Introduction: Not much is known about how Singaporeans perceive and react to risk presentation. There is no consensus on whether the European Union guidelines for describing the risk of side effects are valid. This study investigated the effect of different modes of risk presentation on how Singaporeans perceive and react to medical risk. Furthermore, we investigated the practical usage of qualitative phrases, the European Union’s adjectives in particular, in describing levels of risk. Materials and Methods: A hypothetical situation about the risk of side effects of an influenza vaccine was presented in either a probability format (i.e., 5%; n = 42) or a frequency format (i.e., 1 out of 20; n = 43). The 2 versions of questionnaire were handed out in an alternate order to a convenience sample of 47 healthcare professionals and 38 university students. Results: Respondents presented with a “5% risk” were more likely to describe the risk as “uncommon” or “rare”, as compared to respondents presented with a risk of “one out of twenty” (P <0.01). Furthermore, the former showed more willingness to accept the influenza vaccine described in the hypothetical situation than in the latter, but this was not statistically different (67% versus 54%; P >0.1). Conclusions: Modes of risk presentation affect how people perceive risk, even among people who are highly educated.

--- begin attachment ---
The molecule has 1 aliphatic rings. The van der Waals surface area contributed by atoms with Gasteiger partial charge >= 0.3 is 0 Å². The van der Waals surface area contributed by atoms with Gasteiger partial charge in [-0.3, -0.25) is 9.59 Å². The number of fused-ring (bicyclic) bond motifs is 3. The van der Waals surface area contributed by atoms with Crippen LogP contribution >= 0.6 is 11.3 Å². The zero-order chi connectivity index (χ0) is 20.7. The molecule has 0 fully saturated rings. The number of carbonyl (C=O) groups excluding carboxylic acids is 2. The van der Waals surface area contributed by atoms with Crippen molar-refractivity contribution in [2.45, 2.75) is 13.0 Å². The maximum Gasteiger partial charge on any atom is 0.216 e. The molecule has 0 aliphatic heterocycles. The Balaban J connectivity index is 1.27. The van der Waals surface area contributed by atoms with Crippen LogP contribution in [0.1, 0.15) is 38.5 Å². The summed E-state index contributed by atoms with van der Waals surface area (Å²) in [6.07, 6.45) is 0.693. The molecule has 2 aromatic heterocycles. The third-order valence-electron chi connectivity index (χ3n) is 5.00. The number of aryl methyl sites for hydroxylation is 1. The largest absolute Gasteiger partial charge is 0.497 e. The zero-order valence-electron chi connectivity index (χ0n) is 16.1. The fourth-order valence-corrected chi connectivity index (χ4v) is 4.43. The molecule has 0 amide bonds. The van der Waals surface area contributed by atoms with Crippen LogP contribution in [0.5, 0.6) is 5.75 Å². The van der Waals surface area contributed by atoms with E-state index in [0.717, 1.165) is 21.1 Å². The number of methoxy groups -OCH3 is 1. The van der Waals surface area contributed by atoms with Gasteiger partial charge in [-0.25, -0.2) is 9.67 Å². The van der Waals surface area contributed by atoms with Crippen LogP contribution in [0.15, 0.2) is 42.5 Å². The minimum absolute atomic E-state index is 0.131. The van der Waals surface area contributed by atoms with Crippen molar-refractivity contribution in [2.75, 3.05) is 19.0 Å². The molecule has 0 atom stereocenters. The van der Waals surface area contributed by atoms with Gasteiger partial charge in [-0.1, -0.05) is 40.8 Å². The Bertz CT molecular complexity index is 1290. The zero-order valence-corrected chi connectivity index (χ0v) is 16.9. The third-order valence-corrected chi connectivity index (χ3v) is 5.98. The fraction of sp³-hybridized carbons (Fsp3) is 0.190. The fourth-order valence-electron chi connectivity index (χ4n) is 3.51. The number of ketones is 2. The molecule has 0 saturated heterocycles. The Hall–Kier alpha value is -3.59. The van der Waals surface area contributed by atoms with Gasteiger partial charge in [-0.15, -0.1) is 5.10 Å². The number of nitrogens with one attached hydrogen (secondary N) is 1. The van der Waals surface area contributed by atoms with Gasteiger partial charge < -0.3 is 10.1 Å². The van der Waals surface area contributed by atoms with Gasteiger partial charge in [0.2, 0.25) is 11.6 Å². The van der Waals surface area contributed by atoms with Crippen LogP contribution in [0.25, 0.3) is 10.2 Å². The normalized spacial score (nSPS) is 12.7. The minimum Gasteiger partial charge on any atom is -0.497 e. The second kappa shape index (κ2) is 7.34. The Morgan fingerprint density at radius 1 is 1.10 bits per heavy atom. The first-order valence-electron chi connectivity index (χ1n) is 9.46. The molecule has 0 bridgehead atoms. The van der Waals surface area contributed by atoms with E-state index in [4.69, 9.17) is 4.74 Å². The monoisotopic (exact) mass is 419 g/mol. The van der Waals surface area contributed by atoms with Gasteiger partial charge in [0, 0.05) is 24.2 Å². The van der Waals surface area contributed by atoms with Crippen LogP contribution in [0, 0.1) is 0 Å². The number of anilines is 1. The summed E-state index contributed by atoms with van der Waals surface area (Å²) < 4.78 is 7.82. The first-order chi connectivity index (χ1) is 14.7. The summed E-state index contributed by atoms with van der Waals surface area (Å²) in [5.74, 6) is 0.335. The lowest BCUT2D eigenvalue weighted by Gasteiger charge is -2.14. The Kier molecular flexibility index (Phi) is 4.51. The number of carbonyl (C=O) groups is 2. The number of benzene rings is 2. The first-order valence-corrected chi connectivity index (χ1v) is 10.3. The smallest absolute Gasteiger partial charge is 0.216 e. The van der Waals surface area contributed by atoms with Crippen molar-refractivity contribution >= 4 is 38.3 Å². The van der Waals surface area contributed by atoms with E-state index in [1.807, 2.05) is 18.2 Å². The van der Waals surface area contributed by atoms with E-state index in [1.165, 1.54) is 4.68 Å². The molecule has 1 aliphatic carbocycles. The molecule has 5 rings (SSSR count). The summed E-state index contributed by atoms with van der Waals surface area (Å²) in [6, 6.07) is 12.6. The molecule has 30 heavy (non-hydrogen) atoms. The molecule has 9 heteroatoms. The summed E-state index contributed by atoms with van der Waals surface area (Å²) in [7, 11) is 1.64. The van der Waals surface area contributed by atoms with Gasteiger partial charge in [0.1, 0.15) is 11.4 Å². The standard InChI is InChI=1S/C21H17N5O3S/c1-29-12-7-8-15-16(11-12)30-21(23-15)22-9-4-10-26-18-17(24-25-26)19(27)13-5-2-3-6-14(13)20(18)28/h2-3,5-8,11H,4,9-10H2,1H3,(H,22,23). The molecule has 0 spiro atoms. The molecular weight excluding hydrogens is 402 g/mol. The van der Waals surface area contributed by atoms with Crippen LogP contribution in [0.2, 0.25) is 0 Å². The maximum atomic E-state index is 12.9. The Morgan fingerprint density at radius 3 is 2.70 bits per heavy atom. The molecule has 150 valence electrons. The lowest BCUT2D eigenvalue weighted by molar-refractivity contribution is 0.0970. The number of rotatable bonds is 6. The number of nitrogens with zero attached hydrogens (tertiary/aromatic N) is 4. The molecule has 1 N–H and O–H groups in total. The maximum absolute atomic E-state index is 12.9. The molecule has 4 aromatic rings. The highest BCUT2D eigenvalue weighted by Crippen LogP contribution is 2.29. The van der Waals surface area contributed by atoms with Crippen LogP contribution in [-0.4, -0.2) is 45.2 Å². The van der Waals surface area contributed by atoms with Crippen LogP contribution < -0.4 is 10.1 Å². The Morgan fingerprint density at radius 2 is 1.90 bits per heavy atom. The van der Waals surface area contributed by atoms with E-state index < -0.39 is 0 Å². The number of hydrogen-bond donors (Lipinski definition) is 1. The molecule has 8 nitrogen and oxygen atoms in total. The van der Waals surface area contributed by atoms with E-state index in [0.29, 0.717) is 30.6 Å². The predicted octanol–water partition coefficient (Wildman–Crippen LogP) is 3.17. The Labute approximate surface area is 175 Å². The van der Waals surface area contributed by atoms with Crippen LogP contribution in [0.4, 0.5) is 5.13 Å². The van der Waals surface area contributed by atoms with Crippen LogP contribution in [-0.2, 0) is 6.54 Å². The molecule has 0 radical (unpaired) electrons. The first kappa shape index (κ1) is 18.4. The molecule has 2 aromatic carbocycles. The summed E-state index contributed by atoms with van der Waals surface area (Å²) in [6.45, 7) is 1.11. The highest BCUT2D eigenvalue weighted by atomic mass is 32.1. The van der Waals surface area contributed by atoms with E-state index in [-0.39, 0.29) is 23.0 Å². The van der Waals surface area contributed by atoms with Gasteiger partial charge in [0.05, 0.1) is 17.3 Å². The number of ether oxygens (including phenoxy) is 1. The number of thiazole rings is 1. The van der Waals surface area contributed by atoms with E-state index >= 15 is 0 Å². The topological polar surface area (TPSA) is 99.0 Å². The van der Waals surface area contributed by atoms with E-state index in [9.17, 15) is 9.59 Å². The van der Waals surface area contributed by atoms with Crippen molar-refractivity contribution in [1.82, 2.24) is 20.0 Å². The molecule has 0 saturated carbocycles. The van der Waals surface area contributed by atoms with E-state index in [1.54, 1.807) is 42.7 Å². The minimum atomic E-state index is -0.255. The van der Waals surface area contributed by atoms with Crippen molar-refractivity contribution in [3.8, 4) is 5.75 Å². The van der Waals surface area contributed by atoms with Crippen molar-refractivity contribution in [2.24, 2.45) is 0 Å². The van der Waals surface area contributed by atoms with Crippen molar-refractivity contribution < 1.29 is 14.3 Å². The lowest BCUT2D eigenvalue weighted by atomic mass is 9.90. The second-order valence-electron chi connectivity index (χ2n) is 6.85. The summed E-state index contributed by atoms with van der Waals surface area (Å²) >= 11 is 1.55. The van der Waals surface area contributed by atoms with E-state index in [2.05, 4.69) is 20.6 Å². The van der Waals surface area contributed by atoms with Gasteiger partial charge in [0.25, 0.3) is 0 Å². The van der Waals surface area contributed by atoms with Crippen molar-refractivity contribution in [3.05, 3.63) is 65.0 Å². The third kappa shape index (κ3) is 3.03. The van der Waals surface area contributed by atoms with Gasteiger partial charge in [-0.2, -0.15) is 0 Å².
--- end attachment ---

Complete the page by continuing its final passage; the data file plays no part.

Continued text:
The communication of risk is an important aspect of healthcare and medical research. In 2003, the British Medical Journal1 and the Journal of the Royal Statistical Society2 each published a special issue on this topic, highlighting its relevance to both clinicians and statisticians. There are various ways of presenting the same level of risk. For instance, one may say, “Patients similar to Mr Jones are estimated to have a 10% probability of committing an act of violence to others during the first several months after discharge from a psychiatric facility.” But the same risk may also be expressed as “1 out of 10 patients” or “10 out of 100 patients”.3 In the context of describing the side effect of a drug, a 10% risk may be described as “common”.4 In a study of 479 members of the American Psychology-Law Society, almost all of whom had experience in clinical or forensic practice, the respondents were given information presented in different ways about the risk of a mental health patient committing a violent act after being discharged.1 They were then asked to make judgements about the patient’s suitability for discharge from the hospital. About 11% of the respondents who were presented with a “10% probability” did not recommend discharge of the patient. In contrast, 21% of the respondents who were presented with a risk of “10 out of 100” did not recommend discharge of the patient. It has been suggested that when a risk is presented in a probability format (e.g., 5%), people may be unable to appreciate the actual risk and may tend to underestimate it. Hence, presentations using the frequency format (e.g., 1 out of 20) or in terms of words (e.g., probable) are sometimes suggested.3,5,6
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